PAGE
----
An Egyptian human rights organization said that an Egyptian Coptic Christian who died while being detained by Libyan Islamists was tortured to death. Ezzat Hakim Attallah was one of over 50 Coptic Christians detained by Libyan authorities last month and charged with proselytizing. Naguib Guebrayel, a Coptic Christian attorney who heads a group called Egyptian Union for Human Rights, told AFP News that Attallah “died after being tortured with other detainees.”
Fox News reported that Atallah, who was among several dozen Egyptian Christians detained since February 25 in Benghazi, had been hospitalized March 6 before he was brought back to his cell and later died, according to family members.
Attallah's brother, Effat Hakim Atallah, said that Attallah had originally been arrested February 13 while working at a mobile phone shop in a Benghazi marketplace. Other Egyptian merchants from surrounding shop stalls were arrested as well, supposedly because they had displayed Christian symbols in their businesses.
Fox News reported that Atallah's wife visited him three days after his arrest “and found him in a state of severe fatigue and with bruises and cuts, according to Effat Hakim Atallah.” At that time, said the brother, Libyan officials had already subjected him to both physical and psychological torture. “According to Atallah's wife,” Fox continued, “he was arrested because his telephone number was found on a telephone of another suspect who had been arrested for possession of Christian books.”
While Attalah's family and attorney insist his death was the result of torture, the Egyptian Foreign Ministry said he also suffered from diabetes and a heart ailment, which most likely contributed to his death. Watchdog groups noted that Egyptian Christians who have emigrated to Libya for employment have been subjected to arrest and brutality from Islamist groups over the past several months, and that the Egyptian government has remained largely silent regarding their plight.
The death of the Coptic Christian sparked a protest outside the Libyan Embassy in Cairo, with protesters demanding that the Egyptian government do more to stop the oppressive treatment of Egyptian citizens in Libya. Hundreds of thousands of Egyptians are living and working in Libya, according to one report.
“Egyptians should not be arrested arbitrarily just because they are Christian,” said Sameh Saad, an Egyptian attorney working for the release of the detained Christians. “Atallah had a business there, and his wife and children. Why would he jeopardize his life?”
Human rights groups report that persecution of Christians has been on the rise in Libya over the past several months. According to Fox News “several Catholic religious orders that have operated within Libya for decades, serving at hospitals and in elder care, have been driven from the country in the wake of its revolution. In January, the Franciscan Sisters of the Infant Jesus left Barce and the Ursuline Sisters of the Sacred Heart of Jesus left Beida, both citing pressure from Islamists. In October, nuns from the Convent of the Holy Family of Spoleto in Derna were forced to leave Libya amid continuous threats from Islamic extremists.”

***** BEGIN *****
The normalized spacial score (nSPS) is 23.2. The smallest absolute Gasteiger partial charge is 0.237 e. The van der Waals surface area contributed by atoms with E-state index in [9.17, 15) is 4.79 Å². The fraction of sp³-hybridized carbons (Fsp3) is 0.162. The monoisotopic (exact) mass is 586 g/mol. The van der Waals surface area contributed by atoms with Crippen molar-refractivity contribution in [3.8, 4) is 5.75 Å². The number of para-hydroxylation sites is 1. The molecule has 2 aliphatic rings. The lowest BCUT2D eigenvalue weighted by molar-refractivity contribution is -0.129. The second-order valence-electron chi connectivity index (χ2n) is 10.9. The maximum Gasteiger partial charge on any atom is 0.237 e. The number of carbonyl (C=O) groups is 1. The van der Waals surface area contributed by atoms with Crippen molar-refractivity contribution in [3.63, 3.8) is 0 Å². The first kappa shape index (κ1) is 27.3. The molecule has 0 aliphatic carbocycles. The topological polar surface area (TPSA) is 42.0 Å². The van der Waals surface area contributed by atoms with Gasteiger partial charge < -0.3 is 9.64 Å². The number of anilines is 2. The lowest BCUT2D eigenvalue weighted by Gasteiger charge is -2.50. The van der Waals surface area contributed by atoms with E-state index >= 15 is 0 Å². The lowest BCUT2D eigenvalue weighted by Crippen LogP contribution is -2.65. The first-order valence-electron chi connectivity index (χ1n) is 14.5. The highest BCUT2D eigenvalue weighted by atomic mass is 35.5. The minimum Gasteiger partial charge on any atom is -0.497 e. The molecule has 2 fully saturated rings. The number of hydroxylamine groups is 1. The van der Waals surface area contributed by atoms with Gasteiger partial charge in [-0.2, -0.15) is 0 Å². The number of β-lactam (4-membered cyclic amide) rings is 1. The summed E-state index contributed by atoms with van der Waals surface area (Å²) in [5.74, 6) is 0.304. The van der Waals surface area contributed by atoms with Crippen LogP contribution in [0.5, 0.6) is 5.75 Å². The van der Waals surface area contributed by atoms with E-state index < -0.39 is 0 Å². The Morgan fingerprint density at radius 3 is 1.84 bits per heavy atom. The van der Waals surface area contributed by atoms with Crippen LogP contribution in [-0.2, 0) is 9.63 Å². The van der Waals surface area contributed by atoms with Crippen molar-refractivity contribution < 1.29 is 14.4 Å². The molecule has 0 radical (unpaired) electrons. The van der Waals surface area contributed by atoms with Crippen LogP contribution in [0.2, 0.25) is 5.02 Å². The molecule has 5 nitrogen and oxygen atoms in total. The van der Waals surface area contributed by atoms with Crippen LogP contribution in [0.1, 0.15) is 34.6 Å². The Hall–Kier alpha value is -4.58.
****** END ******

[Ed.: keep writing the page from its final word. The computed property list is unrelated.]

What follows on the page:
However, the most extreme oppression thus far seems to be toward Coptic Christians from neighboring Egypt. Last month four foreign individuals — from Egypt, South Africa, South Korea, and Sweden — were arrested and charged with printing and distributing Christian literature and Bibles. Of the four, according to Morning Star News, which monitors Christian persecution around the world, only the Egyptian, identified as Sherif Ramses, was detained and will likely stand trial for proselytizing.
According to Morning Star News, “When Ramses was arrested, he allegedly had 30,000 Bibles in storage, a figure that Libyan police inflated to 45,000 in published statements, sources said. Ramses ran a small printing service in Benghazi and a bookstore that sold both Christian and secular books.” According to the news site, witnesses said Ramses had been been tortured following his arrest, and was severely bruised.
Jewish news site Algemeiner.com reported that in late February Libyan Islamists arrested and tortured nearly 50 Coptic Christians in Benghazi, shaving their heads and using acid to remove religious crosses that had been tattooed on their wrists (see photo for an example of a Coptic cross tatoo). The Christians were later released and deported back to Egypt.
In late February gunmen attacked an Egyptian Coptic church in Benghazi, assaulting two priests, reported the Libyan foreign ministry, which condemned the assault. And last December two Egyptians were killed in a bombing at a Coptic church in the Libyan town of Dafniya.
AFP noted that Coptic Christians make up ten percent of Egypt's population of 83 million and is the largest Christian group in the Middle East. Before the 2011 ouster and death of Libya dictator Moamer Kadhafi as many as 100,000 Christians lived in the country, but Coptic church officials estimate that number has dwindled to only a few thousand.
Photo: Coptic cross tatoo